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2HRS2GO: CSFB sets webcast example for conferences

COMMENTARY --It's about time investment banks adopted modern media technology.

I'm listening to a presentation from the chairman and co-CEO of wireless technology vendor Research In Motion (Nasdaq: RIMM), but I'm not in the same room with him. RIMM's head honcho is more than 750 miles from me, but his voice is coming out of my PC's speakers.

CS First Boston started webcasting its annual technology conference last year, and you can catch it again this time around at the bank's Technology Group website. Other investment conferences use webcasts, but they're only available to clients and, in a few cases, the press.

Anyone can tune into the formal presentations at the CSFB show, although the bank doesn't really want to talk up the idea. "We don't broadcast that fact," said Cheryl Popp, vice-president of marketing for the CSFB Technology Group. "It's a client service."

Maybe, but it's remains freely available right now, and there's no reason why you shouldn't tune in, if you can. This is as close as individual investors are ever going to get to listening to the spiels that fund managers get on a regular basis.

You're not likely to hear anything new. Executives are careful about what they say publicly, and the post-presentation breakout sessions are closed to anyone who isn't a client of the investment bank. Press has always been locked out of those things, so that's nothing new.

Incidentally, these conferences always justify the closed breakouts by saying executives don't reveal material information there anyway, but simply want a private forum to make fund managers more comfortable. "The companies presenting here are very Reg FD compliant," Popp said, referring to the new guidelines governing information disclosure by publicly-traded. companies.

Reporters have long suspected otherwise. If nothing material is revealed, why close the breakouts at all? RIMM co-CEO James Balsillie this morning unintentionally underscored the lie as he mentioned that his company was working with America Online (NYSE: AOL): "I can't really say their date. There's media here."

I can only assume that he would have said something if reporters weren't there. Try justifying that one under Reg FD.

But regardless of how companies choose to interpret disclosure rules, other investment banks ought to openly webcast their conferences also. Everybody wins with a public webcast: the bank, the public, the presenters.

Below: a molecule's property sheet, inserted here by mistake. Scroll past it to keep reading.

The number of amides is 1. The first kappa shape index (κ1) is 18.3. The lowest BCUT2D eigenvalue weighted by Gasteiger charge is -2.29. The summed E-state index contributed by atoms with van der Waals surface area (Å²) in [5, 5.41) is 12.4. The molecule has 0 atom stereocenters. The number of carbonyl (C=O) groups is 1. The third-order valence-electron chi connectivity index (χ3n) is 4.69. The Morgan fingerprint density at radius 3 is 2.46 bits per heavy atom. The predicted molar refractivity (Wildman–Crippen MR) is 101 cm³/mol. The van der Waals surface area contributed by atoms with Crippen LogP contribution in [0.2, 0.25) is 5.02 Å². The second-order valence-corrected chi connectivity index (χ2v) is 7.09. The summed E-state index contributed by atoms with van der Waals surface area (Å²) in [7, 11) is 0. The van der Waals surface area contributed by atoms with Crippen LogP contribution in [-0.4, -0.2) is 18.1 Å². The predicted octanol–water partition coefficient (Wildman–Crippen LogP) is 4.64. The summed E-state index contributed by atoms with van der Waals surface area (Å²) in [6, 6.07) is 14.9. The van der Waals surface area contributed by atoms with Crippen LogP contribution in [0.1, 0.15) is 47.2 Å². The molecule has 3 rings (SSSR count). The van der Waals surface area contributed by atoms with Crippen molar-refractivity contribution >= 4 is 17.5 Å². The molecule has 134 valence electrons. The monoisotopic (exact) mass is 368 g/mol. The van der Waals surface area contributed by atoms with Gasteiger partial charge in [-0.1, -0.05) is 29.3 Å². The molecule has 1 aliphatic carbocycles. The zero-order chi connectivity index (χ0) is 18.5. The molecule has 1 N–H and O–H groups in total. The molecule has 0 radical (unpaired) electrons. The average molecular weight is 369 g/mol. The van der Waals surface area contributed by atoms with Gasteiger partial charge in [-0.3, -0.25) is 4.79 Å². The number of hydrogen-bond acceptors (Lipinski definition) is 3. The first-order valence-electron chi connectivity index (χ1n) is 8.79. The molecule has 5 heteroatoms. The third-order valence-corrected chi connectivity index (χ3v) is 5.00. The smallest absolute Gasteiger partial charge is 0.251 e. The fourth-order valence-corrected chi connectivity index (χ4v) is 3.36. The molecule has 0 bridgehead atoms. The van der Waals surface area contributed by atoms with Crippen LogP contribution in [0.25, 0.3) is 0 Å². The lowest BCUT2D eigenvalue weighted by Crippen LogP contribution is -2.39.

Executives can deliver their messages to a broader audience. Banks get cheap publicity. Individual investors -- whose voice is increasingly important -- get another gauge for their investments.

None of that would dilute the value of these conferences for the fund manager clients. After all, the largest reason to attend these conferences isn't to listen to a CFO's tired speech and unenlightening slides, but rather to get up close with executives, do some networking and uncover new investments. Most of the important buzz goes on outside the presentation halls.

So why should you bother listening? For the same reason you watch CEO interviews on CNBC or CNNfn. You might not get any additional financial data, but it's your best venue for gauging executives in public. How does a company perceive itself? Just as, if not more, important, what topics is the company avoiding? You can save yourself a lot of investment heartache that way.

You couldn't make those judgements until the Internet arrived with streaming media. Now that you can -- at least with this conference -- you might as well grab the chance.

Other issues:

  • Regarding Nokia (NYSE: NOK), we should all be so lucky to have an employer with this attitude: "The great thing about working for Nokia is that it's not about being perfect, it's about making mistakes faster than the competition."

    That comes from Matt Wisk, vice-president of marketing for the wireless technology giant, and explains a lot about Nokia's success. It's the kind of attitude that let Nokia lose many millions (according to Wisk) on a faulty bet that CDMA would take hold in the United States in 1996, and still strengthen its worldwide position in the following years. Not many companies can recover so well. 22GO>